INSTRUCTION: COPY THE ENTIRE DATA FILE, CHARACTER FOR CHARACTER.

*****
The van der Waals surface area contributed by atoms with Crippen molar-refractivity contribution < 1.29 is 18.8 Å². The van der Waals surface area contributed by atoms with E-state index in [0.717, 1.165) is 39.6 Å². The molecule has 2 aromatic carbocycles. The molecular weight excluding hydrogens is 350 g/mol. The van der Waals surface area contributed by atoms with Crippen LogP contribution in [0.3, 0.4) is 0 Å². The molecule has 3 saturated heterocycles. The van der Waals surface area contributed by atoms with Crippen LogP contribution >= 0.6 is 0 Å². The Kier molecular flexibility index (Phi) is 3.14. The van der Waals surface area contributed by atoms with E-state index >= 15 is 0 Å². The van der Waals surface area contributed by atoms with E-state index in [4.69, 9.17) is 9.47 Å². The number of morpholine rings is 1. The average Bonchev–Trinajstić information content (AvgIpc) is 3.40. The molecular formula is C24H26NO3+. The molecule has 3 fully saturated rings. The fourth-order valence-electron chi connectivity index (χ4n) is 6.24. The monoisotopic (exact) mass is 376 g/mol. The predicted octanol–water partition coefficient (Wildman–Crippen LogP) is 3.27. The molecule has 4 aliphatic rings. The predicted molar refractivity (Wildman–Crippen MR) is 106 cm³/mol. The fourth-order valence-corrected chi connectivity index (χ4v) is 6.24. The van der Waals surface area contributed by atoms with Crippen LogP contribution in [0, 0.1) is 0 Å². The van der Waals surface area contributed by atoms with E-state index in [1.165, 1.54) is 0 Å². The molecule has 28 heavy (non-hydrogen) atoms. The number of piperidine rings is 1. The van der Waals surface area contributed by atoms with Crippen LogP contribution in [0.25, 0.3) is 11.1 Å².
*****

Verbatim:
The van der Waals surface area contributed by atoms with Crippen molar-refractivity contribution < 1.29 is 18.8 Å². The van der Waals surface area contributed by atoms with E-state index in [0.717, 1.165) is 39.6 Å². The molecule has 2 aromatic carbocycles. The molecular weight excluding hydrogens is 350 g/mol. The van der Waals surface area contributed by atoms with Crippen LogP contribution in [0.3, 0.4) is 0 Å². The molecule has 3 saturated heterocycles. The van der Waals surface area contributed by atoms with Crippen LogP contribution >= 0.6 is 0 Å². The Kier molecular flexibility index (Phi) is 3.14. The van der Waals surface area contributed by atoms with E-state index >= 15 is 0 Å². The van der Waals surface area contributed by atoms with E-state index in [4.69, 9.17) is 9.47 Å². The number of morpholine rings is 1. The average Bonchev–Trinajstić information content (AvgIpc) is 3.40. The molecular formula is C24H26NO3+. The molecule has 3 fully saturated rings. The fourth-order valence-electron chi connectivity index (χ4n) is 6.24. The monoisotopic (exact) mass is 376 g/mol. The predicted octanol–water partition coefficient (Wildman–Crippen LogP) is 3.27. The molecule has 4 aliphatic rings. The predicted molar refractivity (Wildman–Crippen MR) is 106 cm³/mol. The fourth-order valence-corrected chi connectivity index (χ4v) is 6.24. The van der Waals surface area contributed by atoms with Crippen LogP contribution in [0, 0.1) is 0 Å². The van der Waals surface area contributed by atoms with E-state index in [1.165, 1.54) is 0 Å². The molecule has 28 heavy (non-hydrogen) atoms. The number of piperidine rings is 1. The van der Waals surface area contributed by atoms with Crippen LogP contribution in [0.25, 0.3) is 11.1 Å².